The areas reviving most quickly tend to offer new arrivals not just jobs but a sense of community

The government of Prime Minister Malcolm Turnbull has responded to such concerns by restricting immigration: maintaining harsh offshore detention centers for asylum seekers and limiting the number of skilled-worker visas.

Places like Pyramid Hill offer an alternative.

“There just has got to be some employment opportunity,” said Mr. Archer of the Regional Australia Institute. “There’s more of that than people think.”

Statistics from the institute suggest that many rural communities suffer not from a lack of employment, but a lack of employees.

Labor market participation in regional Australia — the areas outside major cities — is well above the national average. And since rural populations tend to be older, that means many people continue to work well after they might have wanted to retire.

Research from the Regional Australia Institute shows that the areas reviving most quickly tend to offer new arrivals not just well-paying jobs but a sense of community.

In the Shire of Dalwallinu, a town in Western Australia’s Wheat Belt that is coming back to life thanks to migrants from the Philippines and elsewhere, residents helped workers move their families from abroad.

In the small town of Nhill, in northwestern Victoria, locals have managed the arrival of ethnic Karen refugees from Myanmar since 2010, helping them find housing, learn English and engage in social activities.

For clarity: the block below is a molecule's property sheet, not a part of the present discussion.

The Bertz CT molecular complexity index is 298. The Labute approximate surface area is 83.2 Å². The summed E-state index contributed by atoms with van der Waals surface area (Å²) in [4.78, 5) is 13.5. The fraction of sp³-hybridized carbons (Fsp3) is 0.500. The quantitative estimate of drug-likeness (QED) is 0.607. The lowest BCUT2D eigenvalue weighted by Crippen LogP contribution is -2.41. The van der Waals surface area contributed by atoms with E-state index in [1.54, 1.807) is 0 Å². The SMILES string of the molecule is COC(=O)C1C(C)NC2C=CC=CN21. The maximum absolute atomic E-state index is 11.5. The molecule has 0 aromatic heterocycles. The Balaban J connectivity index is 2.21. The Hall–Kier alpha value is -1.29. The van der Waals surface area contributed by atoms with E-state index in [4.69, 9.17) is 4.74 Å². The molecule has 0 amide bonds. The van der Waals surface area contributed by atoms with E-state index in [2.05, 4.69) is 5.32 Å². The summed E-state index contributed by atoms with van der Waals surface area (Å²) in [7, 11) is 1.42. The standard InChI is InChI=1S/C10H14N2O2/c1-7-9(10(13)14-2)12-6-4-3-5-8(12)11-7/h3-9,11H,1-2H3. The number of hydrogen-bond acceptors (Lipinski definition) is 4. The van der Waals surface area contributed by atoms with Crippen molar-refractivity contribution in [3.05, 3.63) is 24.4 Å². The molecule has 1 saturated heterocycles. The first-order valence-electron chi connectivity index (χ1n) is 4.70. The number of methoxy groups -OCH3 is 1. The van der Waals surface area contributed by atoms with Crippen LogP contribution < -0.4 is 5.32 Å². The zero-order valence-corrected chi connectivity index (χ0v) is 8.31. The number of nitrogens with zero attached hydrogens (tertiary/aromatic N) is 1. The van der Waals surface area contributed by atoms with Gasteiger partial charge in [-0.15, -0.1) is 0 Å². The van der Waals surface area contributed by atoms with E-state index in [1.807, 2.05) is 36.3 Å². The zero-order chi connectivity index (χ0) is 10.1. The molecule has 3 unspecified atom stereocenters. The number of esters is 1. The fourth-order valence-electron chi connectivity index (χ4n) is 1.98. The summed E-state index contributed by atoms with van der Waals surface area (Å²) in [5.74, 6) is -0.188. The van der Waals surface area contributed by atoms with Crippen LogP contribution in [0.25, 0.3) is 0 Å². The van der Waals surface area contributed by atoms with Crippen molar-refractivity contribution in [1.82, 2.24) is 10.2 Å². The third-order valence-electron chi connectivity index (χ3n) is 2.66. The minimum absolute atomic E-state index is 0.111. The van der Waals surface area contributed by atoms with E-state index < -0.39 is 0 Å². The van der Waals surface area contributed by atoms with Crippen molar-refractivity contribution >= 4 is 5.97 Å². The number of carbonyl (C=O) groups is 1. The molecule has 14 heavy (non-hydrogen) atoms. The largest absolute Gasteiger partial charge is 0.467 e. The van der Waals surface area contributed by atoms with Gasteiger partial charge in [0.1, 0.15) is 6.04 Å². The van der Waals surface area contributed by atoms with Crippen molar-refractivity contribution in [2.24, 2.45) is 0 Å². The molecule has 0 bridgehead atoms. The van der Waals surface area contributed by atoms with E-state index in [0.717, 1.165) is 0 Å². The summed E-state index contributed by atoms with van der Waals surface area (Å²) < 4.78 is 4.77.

Pyramid Hill’s evolution has been just as personal. Neighbors regularly meet to share food and learn about each other’s cultures.

“Every month there’s one Australian speaker and a Filipino speaker, and we cook for each other,” said Helen Garchitorena, 47, a leader of the exchange. “We explain the importance of the food, and we talk.”

Compared with those in many cities and suburbs, people in Pyramid Hill seem to have more time and interest in building bonds across ethnic boundaries. An annual Filipino “fiesta” was added to the town’s events calendar in 2015, and every week seems to include an opportunity to socialize.

Australia: Citizenship crisis: coalition resists referendum in favour of new rules for candidates

Understandable reluctance giving risks and divisiveness of referendums (and not clear whether winnable) with the unfortunate result that Australian parliaments will continue to be significantly under-representative:

Candidates will have to disclose the birthplace and citizenship of themselves, their parents and grandparents before the next federal election under changes announced by the government to try to put an end to Australia’s citizenship crisis without a referendum.

On Thursday an inquiry examining section 44 of the constitution warned that, without a referendum, elections could be subject to “manipulation” by challenges against candidates with dual citizenship or other disqualifications.

Despite the electoral matters committee’s bipartisan push for a referendum to reform or repeal section 44 of the constitution, the special minister of state, Mathias Cormann, confirmed that the government was “not inclined to pursue a referendum”.